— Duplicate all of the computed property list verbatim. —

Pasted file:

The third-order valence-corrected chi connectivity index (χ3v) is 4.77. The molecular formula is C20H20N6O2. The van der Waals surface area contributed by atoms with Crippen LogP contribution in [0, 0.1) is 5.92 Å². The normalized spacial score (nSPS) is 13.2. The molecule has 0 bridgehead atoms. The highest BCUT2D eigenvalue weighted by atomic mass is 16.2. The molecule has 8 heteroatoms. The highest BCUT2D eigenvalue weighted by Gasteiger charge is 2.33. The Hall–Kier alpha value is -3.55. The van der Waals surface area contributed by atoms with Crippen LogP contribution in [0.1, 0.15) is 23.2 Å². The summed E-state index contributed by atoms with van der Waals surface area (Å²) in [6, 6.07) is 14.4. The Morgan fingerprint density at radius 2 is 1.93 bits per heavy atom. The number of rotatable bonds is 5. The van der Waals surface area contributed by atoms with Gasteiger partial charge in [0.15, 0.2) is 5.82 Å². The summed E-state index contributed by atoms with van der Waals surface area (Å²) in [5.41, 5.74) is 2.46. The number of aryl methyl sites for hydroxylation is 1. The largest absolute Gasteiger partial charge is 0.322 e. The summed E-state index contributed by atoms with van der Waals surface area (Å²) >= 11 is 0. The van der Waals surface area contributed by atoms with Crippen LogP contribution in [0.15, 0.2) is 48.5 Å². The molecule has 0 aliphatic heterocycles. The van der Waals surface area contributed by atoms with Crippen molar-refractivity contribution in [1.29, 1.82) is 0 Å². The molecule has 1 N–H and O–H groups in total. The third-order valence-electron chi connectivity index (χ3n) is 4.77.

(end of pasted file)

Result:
The third-order valence-corrected chi connectivity index (χ3v) is 4.77. The molecular formula is C20H20N6O2. The van der Waals surface area contributed by atoms with Crippen LogP contribution in [0, 0.1) is 5.92 Å². The normalized spacial score (nSPS) is 13.2. The molecule has 0 bridgehead atoms. The highest BCUT2D eigenvalue weighted by atomic mass is 16.2. The molecule has 8 heteroatoms. The highest BCUT2D eigenvalue weighted by Gasteiger charge is 2.33. The Hall–Kier alpha value is -3.55. The van der Waals surface area contributed by atoms with Crippen LogP contribution in [0.1, 0.15) is 23.2 Å². The summed E-state index contributed by atoms with van der Waals surface area (Å²) in [6, 6.07) is 14.4. The Morgan fingerprint density at radius 2 is 1.93 bits per heavy atom. The number of rotatable bonds is 5. The van der Waals surface area contributed by atoms with Gasteiger partial charge in [0.15, 0.2) is 5.82 Å². The summed E-state index contributed by atoms with van der Waals surface area (Å²) in [5.41, 5.74) is 2.46. The number of aryl methyl sites for hydroxylation is 1. The largest absolute Gasteiger partial charge is 0.322 e. The summed E-state index contributed by atoms with van der Waals surface area (Å²) >= 11 is 0. The van der Waals surface area contributed by atoms with Crippen LogP contribution in [0.15, 0.2) is 48.5 Å². The molecule has 0 aliphatic heterocycles. The van der Waals surface area contributed by atoms with Crippen molar-refractivity contribution in [1.29, 1.82) is 0 Å². The molecule has 1 N–H and O–H groups in total. The third-order valence-electron chi connectivity index (χ3n) is 4.77.